Although the Church in Cusworth Village, near Doncaster, Yorkshire, was opened in 1965, it wasn’t until 1988 that it became Orthodox. It was consecrated by Abba Seraphim on 30 April 1988 and celebrated its Silver Jubilee as an Orthodox Church over the weekend 18-19 May.
The celebration began on Saturday morning with the arrival of Abba Seraphim and the Raising of Morning Incense, during which he spoke about the significance of the Jubilee and the fact that it was not simply looking back, but also looking forward to the future. In addition to Father David Seeds, the parish priest, and Archdeacon Alexander Astill, they were joined by Father Simon Smyth and representatives of the BOC South Coast congregations, Deacon Christopher Barnes representing the Babingley Church, as well as Fathers Habtom Ftuwi, the Eritrean Orthodox priest in Manchester; Fr. Yonas Tesheme, the Eritrean Orthodox priest in Sheffield, along with Eritrean Orthodox faithful; as well as our good friend, Archimandrite Deiniol of the Wales Orthodox Mission and friends from other parts of the country. Among the many messages of greetings received and read out were those from His Grace Bishop Makarios, overseer of the Eritrean Church in the diaspora, the Catholic Bishop of Hallam and the Anglican Vicar of Doncaster.
After a buffet lunch, traditional Eritrean hymns were sung in Tigrinyan and English in the churchyard and Abba Seraphim gave a talk on “The State of Christians in Ancient Bible Lands”. The day concluded with the Raising of Evening Incense.
On Sunday, 19 May, Father David Seeds celebrated the special Thanksgiving Liturgy for the Jubilee and Father Simon Smyth preached the homily.
Although the Oriental Orthodox churches in the United Kingdom share a common faith, they do not share a common calendar, so the Nativity Feast was celebrated on 25 December for the British, Indian and Syrian Orthodox, on 6 January for the Armenian Orthodox and 0n 7 January for the Coptic, Eritrean and Ethiopian Orthodox.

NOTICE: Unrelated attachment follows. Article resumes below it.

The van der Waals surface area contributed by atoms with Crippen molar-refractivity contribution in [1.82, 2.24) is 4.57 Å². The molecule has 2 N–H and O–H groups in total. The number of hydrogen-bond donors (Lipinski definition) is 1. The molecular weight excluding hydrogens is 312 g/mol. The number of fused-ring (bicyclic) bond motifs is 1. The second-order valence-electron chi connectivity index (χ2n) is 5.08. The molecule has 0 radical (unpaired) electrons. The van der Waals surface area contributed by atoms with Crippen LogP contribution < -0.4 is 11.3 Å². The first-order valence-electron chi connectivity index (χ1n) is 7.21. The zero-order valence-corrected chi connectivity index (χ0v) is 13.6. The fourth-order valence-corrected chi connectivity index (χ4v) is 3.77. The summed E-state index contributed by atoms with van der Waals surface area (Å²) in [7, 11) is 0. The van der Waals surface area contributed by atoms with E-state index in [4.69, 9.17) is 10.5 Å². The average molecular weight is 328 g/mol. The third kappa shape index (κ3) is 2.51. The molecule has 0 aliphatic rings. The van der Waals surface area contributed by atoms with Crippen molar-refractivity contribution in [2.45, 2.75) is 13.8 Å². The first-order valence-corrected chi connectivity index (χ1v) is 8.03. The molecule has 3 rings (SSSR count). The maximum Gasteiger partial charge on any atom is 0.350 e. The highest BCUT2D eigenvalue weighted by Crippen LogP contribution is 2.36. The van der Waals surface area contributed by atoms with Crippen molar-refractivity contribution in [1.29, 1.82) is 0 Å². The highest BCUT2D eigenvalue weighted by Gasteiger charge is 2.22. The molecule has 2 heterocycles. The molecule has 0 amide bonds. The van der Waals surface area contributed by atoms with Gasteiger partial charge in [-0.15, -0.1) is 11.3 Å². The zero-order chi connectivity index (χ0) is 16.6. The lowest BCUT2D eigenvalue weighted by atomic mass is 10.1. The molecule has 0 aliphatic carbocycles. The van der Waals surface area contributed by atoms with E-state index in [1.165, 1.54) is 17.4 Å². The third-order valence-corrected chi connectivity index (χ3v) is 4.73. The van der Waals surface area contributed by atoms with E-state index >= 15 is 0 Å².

On 6 January Abba Seraphim presided at the Blessing of the Waters and Divine Liturgy at St. Mary & St. Felix Church at Babingley, Norfolk, where he preached on the meaning of the Holy Theophany, one of the seven great feasts of the Church. Having blessed all those present with the newly sanctified water, they afterwards took away bottles of the holy water for use in their homes. That same evening, Abba Seraphim presided at the Nativity Vigil of the canonical Eritrean Orthodox Church (recognising Patriarch Antonios) in London meeting in Archway, Highgate, where he was warmly welcomed by Father Shenouda Haile and his congregation. Also assisting in the sanctuary was Subdeacon Daniel Malyon from the British Orthodox Church. At the conclusion of the Divine Liturgy clergy and people sat together to enjoy a festive meal and Abba Seraphim blessed two birthday cakes as well as the traditional enjera, hambasha and wat.
On 10 November at the Copthorne Tara Hotel in Kensington, Abba Seraphim gave an address at the Annual Dinner of the Coptic Medical Society. His subject was “Campaigning for the Human Rights of the Copts” in which he spoke of his part in supporting both Copts and converts to Christianity, especially in relation to their asylum claims. He spoke warmly of the support given from organisations such as the Barnabas Fund and United Copts of Great Britain and the Asylum Advocacy Group, of which he was one among several members. He recounted how his concern for Human Rights also extended to the Eritrean Orthodox community and the campaign to support the canonical Patriarch of the Eritrean Orthodox Church, Abune Antonios.